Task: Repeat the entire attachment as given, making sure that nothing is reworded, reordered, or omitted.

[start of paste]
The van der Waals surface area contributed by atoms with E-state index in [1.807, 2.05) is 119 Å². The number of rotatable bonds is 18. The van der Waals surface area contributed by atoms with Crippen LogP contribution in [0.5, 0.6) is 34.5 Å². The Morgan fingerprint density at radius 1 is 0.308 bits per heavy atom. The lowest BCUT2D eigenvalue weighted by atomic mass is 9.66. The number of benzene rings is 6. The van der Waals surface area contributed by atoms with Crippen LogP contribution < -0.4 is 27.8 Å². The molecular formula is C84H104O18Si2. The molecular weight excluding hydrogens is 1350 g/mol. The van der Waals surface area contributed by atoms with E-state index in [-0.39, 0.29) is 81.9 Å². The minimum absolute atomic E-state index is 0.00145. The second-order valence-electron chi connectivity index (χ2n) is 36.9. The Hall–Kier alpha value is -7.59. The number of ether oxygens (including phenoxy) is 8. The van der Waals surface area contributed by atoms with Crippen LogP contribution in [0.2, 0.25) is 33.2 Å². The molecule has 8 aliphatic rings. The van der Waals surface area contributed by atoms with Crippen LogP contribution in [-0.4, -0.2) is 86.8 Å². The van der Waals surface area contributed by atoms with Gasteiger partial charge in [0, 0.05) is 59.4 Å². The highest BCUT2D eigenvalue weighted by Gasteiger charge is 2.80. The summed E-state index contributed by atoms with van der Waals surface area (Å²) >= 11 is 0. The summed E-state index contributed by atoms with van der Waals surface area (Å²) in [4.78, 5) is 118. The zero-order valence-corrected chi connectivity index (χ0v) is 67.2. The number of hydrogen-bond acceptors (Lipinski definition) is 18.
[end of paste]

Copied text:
The van der Waals surface area contributed by atoms with E-state index in [1.807, 2.05) is 119 Å². The number of rotatable bonds is 18. The van der Waals surface area contributed by atoms with Crippen LogP contribution in [0.5, 0.6) is 34.5 Å². The Morgan fingerprint density at radius 1 is 0.308 bits per heavy atom. The lowest BCUT2D eigenvalue weighted by atomic mass is 9.66. The number of benzene rings is 6. The van der Waals surface area contributed by atoms with Crippen LogP contribution < -0.4 is 27.8 Å². The molecular formula is C84H104O18Si2. The molecular weight excluding hydrogens is 1350 g/mol. The van der Waals surface area contributed by atoms with E-state index in [-0.39, 0.29) is 81.9 Å². The minimum absolute atomic E-state index is 0.00145. The second-order valence-electron chi connectivity index (χ2n) is 36.9. The Hall–Kier alpha value is -7.59. The number of ether oxygens (including phenoxy) is 8. The van der Waals surface area contributed by atoms with Crippen LogP contribution in [0.2, 0.25) is 33.2 Å². The molecule has 8 aliphatic rings. The van der Waals surface area contributed by atoms with Crippen LogP contribution in [-0.4, -0.2) is 86.8 Å². The van der Waals surface area contributed by atoms with Gasteiger partial charge in [0, 0.05) is 59.4 Å². The highest BCUT2D eigenvalue weighted by Gasteiger charge is 2.80. The summed E-state index contributed by atoms with van der Waals surface area (Å²) >= 11 is 0. The summed E-state index contributed by atoms with van der Waals surface area (Å²) in [4.78, 5) is 118. The zero-order valence-corrected chi connectivity index (χ0v) is 67.2. The number of hydrogen-bond acceptors (Lipinski definition) is 18.